I also spotted this book at home today but found it strangely disappointing, if not downright misleading!

 Walthamstow 2011 Year List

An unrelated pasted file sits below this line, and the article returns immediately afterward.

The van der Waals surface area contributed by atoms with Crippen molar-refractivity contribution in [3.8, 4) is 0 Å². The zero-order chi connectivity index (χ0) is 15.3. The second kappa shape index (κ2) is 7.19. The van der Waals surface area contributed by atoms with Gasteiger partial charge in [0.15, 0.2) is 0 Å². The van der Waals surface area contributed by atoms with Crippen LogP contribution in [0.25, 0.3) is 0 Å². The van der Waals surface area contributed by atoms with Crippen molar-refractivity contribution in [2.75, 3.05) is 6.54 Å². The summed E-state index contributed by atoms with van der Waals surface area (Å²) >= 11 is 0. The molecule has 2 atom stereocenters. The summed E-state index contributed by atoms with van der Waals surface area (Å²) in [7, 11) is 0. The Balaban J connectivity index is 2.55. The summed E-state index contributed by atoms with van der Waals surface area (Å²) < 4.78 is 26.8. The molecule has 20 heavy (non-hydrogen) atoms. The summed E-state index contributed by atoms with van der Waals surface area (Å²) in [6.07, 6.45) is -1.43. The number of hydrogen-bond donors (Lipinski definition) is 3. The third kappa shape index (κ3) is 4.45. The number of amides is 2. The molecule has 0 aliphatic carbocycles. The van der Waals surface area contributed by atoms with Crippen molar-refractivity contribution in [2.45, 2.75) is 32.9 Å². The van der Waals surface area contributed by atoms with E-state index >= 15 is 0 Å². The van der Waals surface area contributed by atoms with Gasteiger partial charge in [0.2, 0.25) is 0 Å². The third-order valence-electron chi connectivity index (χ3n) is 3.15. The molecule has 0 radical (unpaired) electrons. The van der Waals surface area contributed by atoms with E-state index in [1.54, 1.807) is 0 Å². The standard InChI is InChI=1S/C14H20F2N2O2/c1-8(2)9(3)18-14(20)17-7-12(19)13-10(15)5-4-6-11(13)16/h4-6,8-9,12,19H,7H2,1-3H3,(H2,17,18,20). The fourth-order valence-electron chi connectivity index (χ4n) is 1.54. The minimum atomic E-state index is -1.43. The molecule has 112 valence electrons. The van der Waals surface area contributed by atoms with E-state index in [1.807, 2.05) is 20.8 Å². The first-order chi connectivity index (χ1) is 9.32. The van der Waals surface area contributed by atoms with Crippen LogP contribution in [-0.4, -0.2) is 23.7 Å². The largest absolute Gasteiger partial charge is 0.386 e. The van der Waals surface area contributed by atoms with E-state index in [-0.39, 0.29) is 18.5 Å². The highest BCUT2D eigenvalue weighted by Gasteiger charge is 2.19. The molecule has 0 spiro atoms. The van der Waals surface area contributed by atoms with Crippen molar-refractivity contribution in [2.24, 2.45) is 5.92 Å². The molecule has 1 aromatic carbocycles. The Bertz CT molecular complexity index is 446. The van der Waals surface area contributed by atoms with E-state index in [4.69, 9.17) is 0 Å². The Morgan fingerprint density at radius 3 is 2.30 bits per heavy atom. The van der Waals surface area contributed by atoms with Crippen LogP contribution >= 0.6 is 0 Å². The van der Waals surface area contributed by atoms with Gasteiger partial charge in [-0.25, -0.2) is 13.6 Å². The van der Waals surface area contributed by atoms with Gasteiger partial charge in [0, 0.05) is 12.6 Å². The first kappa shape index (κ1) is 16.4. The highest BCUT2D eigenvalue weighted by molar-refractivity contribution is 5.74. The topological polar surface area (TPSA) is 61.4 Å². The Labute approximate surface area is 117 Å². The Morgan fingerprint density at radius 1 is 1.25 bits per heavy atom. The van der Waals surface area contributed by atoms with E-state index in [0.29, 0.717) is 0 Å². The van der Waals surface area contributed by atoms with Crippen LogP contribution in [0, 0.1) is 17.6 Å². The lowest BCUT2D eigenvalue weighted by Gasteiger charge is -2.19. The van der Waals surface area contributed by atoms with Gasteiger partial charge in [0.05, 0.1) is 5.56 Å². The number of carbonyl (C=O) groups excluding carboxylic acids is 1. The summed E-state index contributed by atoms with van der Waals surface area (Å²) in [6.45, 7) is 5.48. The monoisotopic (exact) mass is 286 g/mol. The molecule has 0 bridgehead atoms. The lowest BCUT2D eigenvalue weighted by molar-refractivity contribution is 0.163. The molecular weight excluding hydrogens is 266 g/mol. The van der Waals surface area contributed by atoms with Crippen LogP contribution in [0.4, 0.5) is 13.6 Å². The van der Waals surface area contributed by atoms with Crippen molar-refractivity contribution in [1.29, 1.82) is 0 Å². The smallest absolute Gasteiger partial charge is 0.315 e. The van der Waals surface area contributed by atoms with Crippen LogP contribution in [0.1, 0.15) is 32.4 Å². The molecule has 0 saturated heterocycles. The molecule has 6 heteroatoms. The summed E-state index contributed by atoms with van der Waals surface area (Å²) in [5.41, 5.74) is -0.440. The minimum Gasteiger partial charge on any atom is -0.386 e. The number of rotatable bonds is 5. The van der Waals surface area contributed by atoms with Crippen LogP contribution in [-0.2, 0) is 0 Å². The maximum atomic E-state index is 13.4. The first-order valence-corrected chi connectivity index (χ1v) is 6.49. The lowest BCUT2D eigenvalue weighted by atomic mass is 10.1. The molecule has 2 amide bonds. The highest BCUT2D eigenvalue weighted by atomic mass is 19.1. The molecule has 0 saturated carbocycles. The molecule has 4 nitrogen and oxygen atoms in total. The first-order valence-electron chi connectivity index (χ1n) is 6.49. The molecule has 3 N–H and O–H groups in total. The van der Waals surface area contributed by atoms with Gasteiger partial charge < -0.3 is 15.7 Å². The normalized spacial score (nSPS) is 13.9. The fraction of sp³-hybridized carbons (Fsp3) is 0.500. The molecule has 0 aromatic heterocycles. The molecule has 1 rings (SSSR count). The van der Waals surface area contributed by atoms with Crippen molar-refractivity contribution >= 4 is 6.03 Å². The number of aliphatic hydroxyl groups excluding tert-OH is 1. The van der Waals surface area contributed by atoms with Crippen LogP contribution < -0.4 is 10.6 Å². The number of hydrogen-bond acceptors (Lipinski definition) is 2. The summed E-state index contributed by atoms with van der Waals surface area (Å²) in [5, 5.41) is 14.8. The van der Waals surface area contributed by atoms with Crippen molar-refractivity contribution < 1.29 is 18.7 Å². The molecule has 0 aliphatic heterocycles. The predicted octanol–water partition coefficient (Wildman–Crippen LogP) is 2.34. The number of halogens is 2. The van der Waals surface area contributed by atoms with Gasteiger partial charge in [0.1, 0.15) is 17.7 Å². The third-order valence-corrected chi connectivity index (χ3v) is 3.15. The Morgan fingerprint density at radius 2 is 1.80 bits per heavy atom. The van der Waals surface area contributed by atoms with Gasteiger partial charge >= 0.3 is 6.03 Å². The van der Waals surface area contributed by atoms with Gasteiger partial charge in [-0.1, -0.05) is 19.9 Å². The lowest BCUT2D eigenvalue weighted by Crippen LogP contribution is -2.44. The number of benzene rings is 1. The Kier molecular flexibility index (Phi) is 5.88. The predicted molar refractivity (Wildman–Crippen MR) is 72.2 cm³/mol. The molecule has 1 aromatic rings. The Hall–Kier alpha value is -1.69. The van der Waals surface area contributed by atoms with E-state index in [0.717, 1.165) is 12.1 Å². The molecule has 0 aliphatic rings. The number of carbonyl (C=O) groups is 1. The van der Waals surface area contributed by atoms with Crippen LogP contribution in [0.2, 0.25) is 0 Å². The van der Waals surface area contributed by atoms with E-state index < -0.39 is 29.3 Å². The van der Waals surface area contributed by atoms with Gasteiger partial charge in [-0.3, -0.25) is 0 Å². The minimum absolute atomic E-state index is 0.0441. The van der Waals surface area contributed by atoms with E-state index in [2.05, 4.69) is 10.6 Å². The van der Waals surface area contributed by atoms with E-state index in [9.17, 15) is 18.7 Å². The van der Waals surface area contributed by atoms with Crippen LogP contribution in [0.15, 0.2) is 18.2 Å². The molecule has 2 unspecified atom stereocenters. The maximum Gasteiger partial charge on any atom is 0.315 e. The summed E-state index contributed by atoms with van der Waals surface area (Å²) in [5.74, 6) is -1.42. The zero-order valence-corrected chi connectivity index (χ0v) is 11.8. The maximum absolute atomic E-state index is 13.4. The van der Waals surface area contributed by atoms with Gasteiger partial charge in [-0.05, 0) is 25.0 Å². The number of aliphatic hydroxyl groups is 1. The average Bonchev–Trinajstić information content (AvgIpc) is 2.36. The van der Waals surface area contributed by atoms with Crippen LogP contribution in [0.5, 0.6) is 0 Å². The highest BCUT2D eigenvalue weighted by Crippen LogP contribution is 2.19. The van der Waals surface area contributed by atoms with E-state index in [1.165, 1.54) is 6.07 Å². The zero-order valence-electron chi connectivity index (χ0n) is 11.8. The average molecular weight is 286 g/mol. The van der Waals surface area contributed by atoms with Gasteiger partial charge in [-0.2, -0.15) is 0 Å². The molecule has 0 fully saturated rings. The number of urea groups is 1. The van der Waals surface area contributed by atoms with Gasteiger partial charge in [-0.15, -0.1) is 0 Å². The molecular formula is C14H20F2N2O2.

148.Black-necked Grebe, 147.Brambling, 146.Merlin, 145.Golden Plover, 144.Knot, 143.Little Gull, 142.Snow Bunting, 141.Lapland Bunting, 140.White-fronted Goose, 139.Water Pipit, 138.Black Redstart, 137.Great Northern Diver, 136.Crossbill, 135.Sandwich Tern, 134.Spotted Flycatcher, 133.Redstart, 132.Turtle Dove, 131.Red-crested Pochard, 130.Gannet, 129.Cuckoo, 128.Oystercatcher, 127.Ringed Plover, 126.Black Tern, 125.House Martin, 124a.White Wagtail, 124.Whinchat, 123.Turnstone, 122.Arctic Tern, 121.Hobby, 120.Whimbrel, 119.Grasshopper Warbler, 118.Swift, 117.Garden Warbler, 116.Greenshank, 115.Goshawk, 114.Mandarin , 113.Red-legged Partridge, 112.Reed Warbler, 111.Yellow Wagtail, 110.Lesser Whitethroat, 109.Whitethroat, 108.Little Ringed Plover, 107.Common Tern, 106.Marsh Harrier, 105.Short-eared Owl, 104.Osprey, 103.Sedge Warbler, 102.Willow Warbler, 101.Swallow, 100.Red Kite, 99.Stonechat, 98.Bar-tailed Godwit, 97.Rock Pipit (Scandinavian), 96.Buzzard, 95.Common Scoter, 94.Lesser Redpoll, 93.Sand Martin, 92.Blackcap, 91.Wheatear, 90.Cetti's Warbler, 89.Waxwing, 88.Mediterranean Gull, 87.Dunlin, 86.Snipe, 85.Little Owl, 84.Woodcock, 83.Eider, 82.Yellow-legged Gull, 81.Barnacle Goose, 80.Red-breasted Merganser, 79.Scaup, 78.Peregrine, 77.Black-tailed Godwit, 76.Lapwing, 75.Sparrowhawk, 74.Ring-necked Parakeet, 73.Siskin, 72.Curlew, 71.Redshank, 70.Skylark, 69.Reed Bunting, 68.Bullfinch, 67.Linnet, 66.Goldfinch, 65.Greenfinch, 64.Chaffinch, 63.Meadow Pipit, 62.Pied Wagtail, 61.Grey Wagtail, 60.House Sparrow, 59.Dunnock, 58.Robin, 57.Mistle Thrush, 56.Redwing, 55.Song Thrush, 54.Fieldfare, 53.Blackbird, 52.Starling, 51.Wren, 50.Chiffchaff, 49.Long-tailed Tit, 48.Great Tit, 47.Blue Tit, 46.Goldcrest, 45.Carrion Crow, 44.Jackdaw, 43.Jay, 42.Magpie, 41.Great Spotted Woodpecker, 40.Green Woodpecker, 39.Kingfisher, 38.Collared Dove, 37.Woodpigeon, 36.Stock Dove, 35.Rock Dove, 34.Herring Gull, 33.Lesser Black-backed Gull, 32.Common Gull, 31.Black-headed Gull, 30.Green Sandpiper, 29.Common Sandpiper, 28.Coot, 27.Moorhen, 26.Water Rail, 25.Kestrel, 24.Great Crested Grebe, 23.Little Grebe, 22.Grey Heron, 21.Little Egret, 20.Cormorant, 19.Pheasant, 18.Ruddy Duck, 17.Goosander, 16.Smew, 15.Goldeneye, 14.Tufted Duck, 13.Pochard, 12.Shoveler, 11.Pintail, 10.Mallard, 9.Teal, 8.Gadwall, 7.Wigeon, 6.Shelduck, 5.Egyptian Goose, 4.Canada Goose, 3.Greylag Goose, 2.Great Black-backed Gull, 1.Mute Swan.